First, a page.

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Mainly because nothing but the hood opens. Nothing wobbles loosely and everything feels firmly in place. Unfortunately, all the vents on this car are represented by clear plastic. Sure, it helps in being able to see what’s beneath the front bumpers but on the other hand, it completely makes the GT-R emblem on the grille invisible. D’oh!

Features - 9/10

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Next we move on to th-hey! This isn’t the car I’m reviewing!

That’s because I blew the car up! Just kidding, LaLD, I haven’t lost my marbles! This is the biggest thing that this particular model has to offer - a complete set of parts to transform the bog-standard GTR to a meaner S/R/Z Tune model.

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The package includes 2 sets of engines - the R1 and the S1, complete with upgraded wires and pipes, a titanium strut brace and a fire extinguisher! The engines are finished with matte paint and has the proper stickers to separate one from the other. Cross drilled Nismo big brake kits add to the effect!

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The end result is this, a car transformed throughout. It is best mentioned that this is the Z-Tune Prototype Version 1 model (by God that was a mouthful), so some details may be a little different from the S and R Tune models. True to the car it’s based on, the Z-Tune silver is made to look metallic.

Now defunct Hotworks Racing Factory went the extra mile with this car. Like the real prototype, the front brakes have dark grey calipers hiding behind the timeless Nismo LMGT4s. The tyres are made of rubber and replicate the tread patterns of the Bridgestone RE540s rather accurately. Everything about the wheels sell it for me - from the glossy black paint to it’s aggressive profile.

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And the rears calipers are in gold. Unfortunately all is not perfect (as I wished it could be) when it comes to the additional parts. The stickers have to be attached on our own, which almost always mean unclean lines. There was nothing I could do about the little peeling edges, so one mark has to go.

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Oh man, Billy Mays would have a field day selling this car because THERE’S MORE!!! The suspension is fully adjustable! The two pictures above shows the difference. The blue R34 is running on the stock setup while the Z-Tune has been lowered and fed with a fair degree of camber. You’re free to choose between 4 wheel offset choices, a maximum drop of 3mm and tilt the tyres to -10 degrees of camber. Anything - from bone-stock, race-car or onikyan - goes!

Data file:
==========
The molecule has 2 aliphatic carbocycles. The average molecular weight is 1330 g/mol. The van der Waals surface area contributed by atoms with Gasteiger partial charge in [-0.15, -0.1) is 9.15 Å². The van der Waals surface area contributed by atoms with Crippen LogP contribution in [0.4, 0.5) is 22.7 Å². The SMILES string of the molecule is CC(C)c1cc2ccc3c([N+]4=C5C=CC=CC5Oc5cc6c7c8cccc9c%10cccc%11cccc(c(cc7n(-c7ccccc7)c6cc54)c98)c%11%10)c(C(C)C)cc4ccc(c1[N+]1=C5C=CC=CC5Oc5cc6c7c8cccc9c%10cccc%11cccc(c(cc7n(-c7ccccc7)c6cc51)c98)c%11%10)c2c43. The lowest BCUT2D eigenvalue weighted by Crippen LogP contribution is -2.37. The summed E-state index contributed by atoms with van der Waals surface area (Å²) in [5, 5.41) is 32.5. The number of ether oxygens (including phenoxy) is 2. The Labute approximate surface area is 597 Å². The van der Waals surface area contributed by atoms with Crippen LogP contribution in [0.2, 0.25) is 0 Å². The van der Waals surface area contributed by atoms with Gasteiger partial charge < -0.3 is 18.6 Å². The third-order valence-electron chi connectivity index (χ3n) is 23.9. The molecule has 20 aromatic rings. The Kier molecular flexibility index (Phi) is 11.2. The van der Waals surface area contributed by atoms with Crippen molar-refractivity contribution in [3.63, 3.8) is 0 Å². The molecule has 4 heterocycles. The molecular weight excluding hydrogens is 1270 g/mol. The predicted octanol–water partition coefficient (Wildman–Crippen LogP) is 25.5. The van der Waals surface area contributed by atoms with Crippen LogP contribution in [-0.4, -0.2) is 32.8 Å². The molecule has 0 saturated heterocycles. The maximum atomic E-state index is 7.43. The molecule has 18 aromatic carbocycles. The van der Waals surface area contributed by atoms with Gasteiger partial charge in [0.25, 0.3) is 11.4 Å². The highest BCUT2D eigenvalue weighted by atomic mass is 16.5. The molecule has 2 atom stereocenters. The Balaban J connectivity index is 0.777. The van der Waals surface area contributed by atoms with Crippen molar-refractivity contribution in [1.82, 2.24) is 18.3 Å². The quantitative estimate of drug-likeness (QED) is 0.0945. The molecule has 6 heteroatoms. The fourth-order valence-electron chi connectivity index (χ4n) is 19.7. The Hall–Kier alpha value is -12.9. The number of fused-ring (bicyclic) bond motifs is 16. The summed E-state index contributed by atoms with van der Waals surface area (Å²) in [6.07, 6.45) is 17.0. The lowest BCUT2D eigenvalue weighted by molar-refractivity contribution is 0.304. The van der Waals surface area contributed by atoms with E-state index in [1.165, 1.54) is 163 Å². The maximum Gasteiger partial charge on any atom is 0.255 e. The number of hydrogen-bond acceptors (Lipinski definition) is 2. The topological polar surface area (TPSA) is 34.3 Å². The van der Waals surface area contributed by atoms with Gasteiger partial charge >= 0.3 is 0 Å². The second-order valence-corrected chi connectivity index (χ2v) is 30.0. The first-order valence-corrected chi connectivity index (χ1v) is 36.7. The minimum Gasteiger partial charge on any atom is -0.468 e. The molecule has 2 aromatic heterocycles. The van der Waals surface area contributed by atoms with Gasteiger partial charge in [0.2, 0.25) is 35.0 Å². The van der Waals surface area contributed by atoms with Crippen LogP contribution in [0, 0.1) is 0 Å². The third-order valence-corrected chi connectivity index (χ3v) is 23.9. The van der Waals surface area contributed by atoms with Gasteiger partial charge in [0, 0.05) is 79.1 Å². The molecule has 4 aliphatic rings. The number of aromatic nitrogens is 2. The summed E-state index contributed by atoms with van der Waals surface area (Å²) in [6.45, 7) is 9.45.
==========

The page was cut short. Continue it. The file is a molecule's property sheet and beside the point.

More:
To those who spotted the little missing something in the interior shots above - here’s your justification. The OEM seats can be replaced with Nismo race buckets featuring 4 point harnesses! These seats are even better compared to the stock ones - the word Nismo is tampo printed, the seatbelts are very similar to cloth and it is two-toned - just like the real thing. A MOMO steering wheel replaces the very 90’s stock one. Completing the look is an accurate representation of the Nismo GT500 titanium shift knob.

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Of course, it would be a shame not to see what happened to the standard RB26. Differences are apparent - the hoses and strut brace are now bigger and reinforced. The metallic dark gray block sits comfortably inside. Finding information about this car was not an easy feat though. Released 14 years ago, the RB28DETT ‘Z1’ is the most powerful factory fettled RB engine - a host of upgrades meant 590bhp with 647NM of torque. The production Z-Tune was detuned to 500bhp for the sake of reliability and day-to-day use. Hooo-weee!!!!

Value: 10/10

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I’d say that this is definitely an upper-middle range model. Definitely a notch above most 1:24’s and at US$100 for 2....there’s nothing more to say than the price is right!

Rarity: 8/10

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The brand has been out of business for quite sometime already so finding good examples may prove to be a little daunting. There are a few on sale up on everyone’s favourite online shop, but the prices are ridiculous, with some even reaching US$150.

Total: 44/50

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An above average score for an above average model. It’s an important car in the automotive world as we know it and this model is a beautiful representation. This model scored strongly on every count and I hope you see it as fair as I have. This model is a near-perfect representation and as such, it’s a great addition to any petrolhead’s collection - just as the real thing(s) are.

Thank you for reading, fellow LaLD’ers. Have a wonderful week ahead!